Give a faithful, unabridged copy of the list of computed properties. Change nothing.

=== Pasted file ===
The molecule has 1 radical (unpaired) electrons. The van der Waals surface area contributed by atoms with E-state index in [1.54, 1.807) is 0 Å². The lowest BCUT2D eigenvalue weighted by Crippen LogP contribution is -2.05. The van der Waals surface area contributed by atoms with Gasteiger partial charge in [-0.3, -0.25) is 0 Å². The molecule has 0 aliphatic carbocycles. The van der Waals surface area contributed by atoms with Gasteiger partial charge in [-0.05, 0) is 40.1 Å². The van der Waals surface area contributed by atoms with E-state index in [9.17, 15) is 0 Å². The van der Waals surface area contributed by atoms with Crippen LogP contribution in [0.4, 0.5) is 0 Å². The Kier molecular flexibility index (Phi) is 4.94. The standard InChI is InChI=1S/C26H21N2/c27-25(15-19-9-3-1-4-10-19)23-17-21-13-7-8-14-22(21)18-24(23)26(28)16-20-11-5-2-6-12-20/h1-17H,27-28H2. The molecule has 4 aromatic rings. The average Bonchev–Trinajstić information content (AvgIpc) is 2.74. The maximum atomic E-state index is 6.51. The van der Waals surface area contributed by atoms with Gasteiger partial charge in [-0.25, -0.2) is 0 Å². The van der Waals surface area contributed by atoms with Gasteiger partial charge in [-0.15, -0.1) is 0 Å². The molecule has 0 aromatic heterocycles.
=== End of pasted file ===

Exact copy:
The molecule has 1 radical (unpaired) electrons. The van der Waals surface area contributed by atoms with E-state index in [1.54, 1.807) is 0 Å². The lowest BCUT2D eigenvalue weighted by Crippen LogP contribution is -2.05. The van der Waals surface area contributed by atoms with Gasteiger partial charge in [-0.3, -0.25) is 0 Å². The molecule has 0 aliphatic carbocycles. The van der Waals surface area contributed by atoms with Gasteiger partial charge in [-0.05, 0) is 40.1 Å². The van der Waals surface area contributed by atoms with E-state index in [9.17, 15) is 0 Å². The van der Waals surface area contributed by atoms with Crippen LogP contribution in [0.4, 0.5) is 0 Å². The Kier molecular flexibility index (Phi) is 4.94. The standard InChI is InChI=1S/C26H21N2/c27-25(15-19-9-3-1-4-10-19)23-17-21-13-7-8-14-22(21)18-24(23)26(28)16-20-11-5-2-6-12-20/h1-17H,27-28H2. The molecule has 4 aromatic rings. The average Bonchev–Trinajstić information content (AvgIpc) is 2.74. The maximum atomic E-state index is 6.51. The van der Waals surface area contributed by atoms with Gasteiger partial charge in [-0.25, -0.2) is 0 Å². The van der Waals surface area contributed by atoms with Gasteiger partial charge in [-0.15, -0.1) is 0 Å². The molecule has 0 aromatic heterocycles.